Emma Straub is the author of The Vacationers, Modern Love, Laura Lamont’s Life in Pictures and Other People We Married. Her latest novel, All Adults Here, was published by Michael Joseph on 16 July 2020.
Emma kindly answered a few of my questions.
1. Tell us a little about All Adults Here.
All Adults Here is a novel about three generations of a family—it’s about making mistakes, making amends, being true to yourself, and how we sometimes let down the people we love the most. It’s about being in a family, and having good intentions, and hopefully it will make people both laugh and cry.
2. What inspired the book?
Well, it’s funny how these things go—I don’t know if other writers feel this way, but for me, what inspires books often ends up having very little to do with the finished product. This book started out as a book about cheese, because I wanted to write a romantic book about cheese. Is there romance in here? Yes. Is there cheese? Yes. Is it really about those things, per se? No.
3. Are you a plan, plan, plan writer or do you sit down and see where the words take you?
I love to plan plan plan, but then I also love to abandon abandon abandon. I think plans are important to trick yourself into thinking you know what’s going to happen, because otherwise the blank page can be too scary. If you pretend you know what’s going to happen, then you can always change course up ahead.
4. Is there anything about writing and publishing a book that still surprises you?
It’s all still surprising—how words accumulate to make a book, how ideas come together, how real fictional characters become to you after spending so many hours with them. I think that if there were no surprises, it wouldn’t be nearly as enjoyable a job.
5. What do you do when you aren’t writing? What do you do to relax and get away from it all?
Well, at this moment, of course, we are in the middle of a pandemic, and I have two small children, and so there is no relaxing, or writing, or getting away. When I have childcare again, I imagine that writing will be the most satisfying escape of all.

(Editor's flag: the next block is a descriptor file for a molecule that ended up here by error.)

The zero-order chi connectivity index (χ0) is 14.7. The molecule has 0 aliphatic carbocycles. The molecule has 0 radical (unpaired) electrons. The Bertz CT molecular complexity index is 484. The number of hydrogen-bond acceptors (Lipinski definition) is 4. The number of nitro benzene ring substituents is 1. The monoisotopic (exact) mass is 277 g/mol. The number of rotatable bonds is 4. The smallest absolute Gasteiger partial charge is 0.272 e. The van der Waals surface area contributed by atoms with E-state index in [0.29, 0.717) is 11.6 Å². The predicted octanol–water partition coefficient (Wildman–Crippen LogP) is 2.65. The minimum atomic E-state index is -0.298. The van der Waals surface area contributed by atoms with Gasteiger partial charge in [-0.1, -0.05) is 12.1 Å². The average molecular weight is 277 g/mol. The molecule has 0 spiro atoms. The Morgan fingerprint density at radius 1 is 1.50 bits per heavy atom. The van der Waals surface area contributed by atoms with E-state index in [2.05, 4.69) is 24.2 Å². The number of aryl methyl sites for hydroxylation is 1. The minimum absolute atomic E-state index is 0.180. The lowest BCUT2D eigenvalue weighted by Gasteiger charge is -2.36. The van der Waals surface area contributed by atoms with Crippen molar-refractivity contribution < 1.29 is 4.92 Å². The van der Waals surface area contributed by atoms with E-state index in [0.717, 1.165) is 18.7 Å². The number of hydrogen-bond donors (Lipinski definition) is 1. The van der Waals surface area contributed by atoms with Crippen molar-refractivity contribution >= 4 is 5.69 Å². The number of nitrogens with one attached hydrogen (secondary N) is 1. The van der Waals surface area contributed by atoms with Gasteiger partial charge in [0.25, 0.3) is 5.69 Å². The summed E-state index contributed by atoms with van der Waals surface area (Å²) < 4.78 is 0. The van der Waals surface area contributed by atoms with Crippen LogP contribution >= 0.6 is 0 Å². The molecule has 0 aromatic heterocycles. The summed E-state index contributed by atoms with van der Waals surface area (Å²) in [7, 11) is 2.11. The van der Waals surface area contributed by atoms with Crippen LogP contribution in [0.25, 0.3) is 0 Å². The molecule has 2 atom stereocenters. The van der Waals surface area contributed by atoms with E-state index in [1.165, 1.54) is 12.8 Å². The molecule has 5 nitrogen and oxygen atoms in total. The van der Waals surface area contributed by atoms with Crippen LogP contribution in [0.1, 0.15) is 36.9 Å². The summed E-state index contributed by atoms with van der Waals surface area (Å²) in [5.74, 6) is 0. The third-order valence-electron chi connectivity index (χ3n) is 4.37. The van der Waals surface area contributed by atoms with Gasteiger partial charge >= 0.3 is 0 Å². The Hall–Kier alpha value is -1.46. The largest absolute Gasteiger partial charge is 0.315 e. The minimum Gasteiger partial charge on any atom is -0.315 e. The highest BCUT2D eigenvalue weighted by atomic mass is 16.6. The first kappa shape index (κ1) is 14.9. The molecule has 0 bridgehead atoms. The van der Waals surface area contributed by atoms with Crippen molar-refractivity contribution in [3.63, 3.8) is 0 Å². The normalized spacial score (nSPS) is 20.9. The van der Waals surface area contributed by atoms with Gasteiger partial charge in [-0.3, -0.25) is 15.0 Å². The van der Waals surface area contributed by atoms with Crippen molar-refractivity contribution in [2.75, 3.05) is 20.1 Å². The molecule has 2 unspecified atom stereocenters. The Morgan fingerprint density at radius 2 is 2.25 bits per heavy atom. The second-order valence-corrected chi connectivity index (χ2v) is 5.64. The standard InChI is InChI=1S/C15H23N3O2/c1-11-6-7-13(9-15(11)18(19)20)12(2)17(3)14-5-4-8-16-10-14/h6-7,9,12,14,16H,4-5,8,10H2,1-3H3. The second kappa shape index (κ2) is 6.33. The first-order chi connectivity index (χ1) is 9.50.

6. If you could only read one book for the rest of your life which book would it be?
Oh lord, that is an impossible one. Middlemarch? Something long and with lots of characters, for sure, so that there would always be something new to pay attention to.
7. I like to end my Q&As with the same question so here we go. During all the Q&As and interviews you’ve done what question have you not been asked that you wish had been asked – and what’s the answer?
Do you need help taking care of your children, and can I come over? And the answer is yes.
About the Book
Coming of age isn’t just for kids.
Astrid Strick has always tried to do her best for her three children. Now, they’re finally grown up – but you could be forgiven for thinking otherwise.
Elliott doesn’t have any idea who he really is, or how to communicate with his own sons. Porter is, at last, pregnant – but feels incapable of rising to the challenge. Nicky has fled to distant New Mexico, where he’s living the bohemian dream.
And Astrid herself is up to things that would make her children’s hair curl.
Until now, the family have managed to hide their true selves from each other. But when Nicky’s incorrigibly curious daughter Cecelia comes to stay, her arrival threatens to upturn everything . . .
About the Author
Emma Straub is the New York Times bestselling author of three other novels, The Vacationers, Modern Lovers, and Laura Lamont’s Life in Pictures, and the short story collection Other People We Married. Her books have been published in twenty countries. She and her husband own Books Are Magic, an independent bookstore in Brooklyn, New York.
One Comment Add yours
I’ve not heard of this author but this does sound a good read. Accolades from Patchett and Strout are very enticing too!